Paul, in his procession of metaphors for the church in Ephesians 2 suddenly makes a spirituality of organic, Spirit filled community that becomes the intersection of Jesus and Life. The church becomes: "... a holy temple built by god, all of us built into it, a temple in which God is quite at HOME. That's us! An organic meeting place, a home, a FAMILY where Jesus and the Northeast Heights can find Intersection.

By engaging in extended connection rooted in developing relationships we will become more than a teaching center, we will become a training center - a place, a fellowship that not only defines the gospel, but learns how to practice the new life of Jesus.

This helps us understand our ENGAGE vision:


We will "move into the neighborhood" (John 1:14) and share not only the gospel, but our personal lives as well. Jesus moved into the neighborhood when he journeyed from heaven and "tabernacles"2 among us. Jesus becomes the intersection between God and our World. He fashions us to become that tabernacle, that dwelling, that home, that FAMILY of God's meeting between Jesus and the World - namely, our Northeast Heights neighborhood.


Now, this understanding shapes the How, the methods, of how we should ENGAGE our neighborhoods.


  1. Our methods should be organic, not institutional.

  2. Therefore, they should feature Relationships, "shared life experiences." Our congregation must be sure that we move deeper than "teaching center" and create venues of learning and shared life experiences: protracted conversations, shared journeys of laughing and weeping both, a sharing of burdens, and supportive fellowship.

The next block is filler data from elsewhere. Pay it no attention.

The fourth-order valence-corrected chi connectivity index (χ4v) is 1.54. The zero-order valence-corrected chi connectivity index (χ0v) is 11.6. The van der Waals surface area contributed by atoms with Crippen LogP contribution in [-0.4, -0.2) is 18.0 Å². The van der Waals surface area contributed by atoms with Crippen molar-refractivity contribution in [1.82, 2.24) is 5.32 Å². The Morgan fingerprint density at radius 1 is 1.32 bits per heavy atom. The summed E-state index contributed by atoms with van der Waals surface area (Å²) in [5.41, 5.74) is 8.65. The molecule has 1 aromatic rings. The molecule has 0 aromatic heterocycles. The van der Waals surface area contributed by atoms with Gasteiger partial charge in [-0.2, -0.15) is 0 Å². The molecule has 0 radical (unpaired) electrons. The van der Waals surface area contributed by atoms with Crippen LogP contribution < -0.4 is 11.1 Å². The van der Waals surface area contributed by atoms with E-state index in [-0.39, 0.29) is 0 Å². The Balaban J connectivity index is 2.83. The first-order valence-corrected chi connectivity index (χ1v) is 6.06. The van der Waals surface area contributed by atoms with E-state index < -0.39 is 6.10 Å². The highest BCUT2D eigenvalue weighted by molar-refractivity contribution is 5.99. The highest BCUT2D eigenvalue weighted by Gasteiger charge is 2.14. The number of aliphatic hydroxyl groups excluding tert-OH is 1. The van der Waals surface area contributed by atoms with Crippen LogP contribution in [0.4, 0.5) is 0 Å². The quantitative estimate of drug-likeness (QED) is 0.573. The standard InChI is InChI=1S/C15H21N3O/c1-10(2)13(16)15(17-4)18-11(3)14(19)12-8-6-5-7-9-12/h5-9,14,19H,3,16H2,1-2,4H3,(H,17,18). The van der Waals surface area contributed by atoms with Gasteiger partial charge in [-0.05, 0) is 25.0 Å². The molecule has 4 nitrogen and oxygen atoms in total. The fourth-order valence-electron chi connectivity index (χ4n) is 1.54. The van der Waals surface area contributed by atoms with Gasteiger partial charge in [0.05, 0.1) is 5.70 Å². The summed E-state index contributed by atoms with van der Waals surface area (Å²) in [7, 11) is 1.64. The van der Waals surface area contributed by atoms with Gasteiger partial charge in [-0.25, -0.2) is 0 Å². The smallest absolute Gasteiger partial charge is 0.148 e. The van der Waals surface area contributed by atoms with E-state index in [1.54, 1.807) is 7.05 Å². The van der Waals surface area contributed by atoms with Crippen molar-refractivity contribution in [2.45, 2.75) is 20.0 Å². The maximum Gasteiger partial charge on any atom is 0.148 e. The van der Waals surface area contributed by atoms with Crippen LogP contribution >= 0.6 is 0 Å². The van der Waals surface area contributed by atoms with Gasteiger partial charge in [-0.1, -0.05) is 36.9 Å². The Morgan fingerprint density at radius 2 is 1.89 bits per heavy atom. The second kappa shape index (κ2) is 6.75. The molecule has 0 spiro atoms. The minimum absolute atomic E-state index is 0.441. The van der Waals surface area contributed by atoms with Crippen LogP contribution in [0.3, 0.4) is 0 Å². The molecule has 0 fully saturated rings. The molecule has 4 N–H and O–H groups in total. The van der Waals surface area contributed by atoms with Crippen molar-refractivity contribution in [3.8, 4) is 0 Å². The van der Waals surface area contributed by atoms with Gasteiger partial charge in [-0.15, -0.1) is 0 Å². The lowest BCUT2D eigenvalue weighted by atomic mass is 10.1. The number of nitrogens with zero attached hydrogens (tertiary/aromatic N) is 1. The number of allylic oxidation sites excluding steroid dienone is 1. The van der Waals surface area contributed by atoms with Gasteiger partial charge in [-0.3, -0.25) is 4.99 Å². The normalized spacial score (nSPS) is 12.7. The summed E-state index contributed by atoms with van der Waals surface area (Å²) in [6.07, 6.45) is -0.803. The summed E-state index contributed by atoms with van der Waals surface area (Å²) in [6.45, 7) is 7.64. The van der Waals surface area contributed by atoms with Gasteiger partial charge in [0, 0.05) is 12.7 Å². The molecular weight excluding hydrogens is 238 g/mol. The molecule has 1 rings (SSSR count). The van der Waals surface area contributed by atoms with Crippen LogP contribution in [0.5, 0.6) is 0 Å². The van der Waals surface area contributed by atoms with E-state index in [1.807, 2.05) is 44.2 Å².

3. Life to life sharing is the basic building block of Transformation. We will ENGAGE our neighborhoods for the purpose of discovering, developing, and practicing the relationships necessary for this.


gif

Thus, this engagement will feature the following practices:


Move into the neighborhood: we must go where the people are, whether they will come to our building or not.


This will be a process, not an event.


Our engagement of our neighborhoods should resemble a “road of mission", not limiting our outreach to moments of contact, but developing a journey with each other's lives. By engaging in extended connection rooted in developing relationships we will become more than a teaching center, we will become a training center - a place, a fellowship that not only defines the gospel, but learns how to practice the new life of Jesus.


It is only when our neighbors are practicing the New Life of Jesus that their lives are transformed. And, the only way to learn to practice life is by sharing life with another person who is also seeking to practice this new of being.


We must begin now to practice a spirituality that is organic family, protracted sharing of life such that we are trained to live the New Life of Jesus.


This ENGAGE ministry must foster the development of spiritual leaders who will model and lead teams of St. Paul in the execution of our ENGAGE vision.


#Engage #Vision #Leadership #Neighborhood

SEARCH ST. PAUL'S

STAY INFORMED

Created with WIX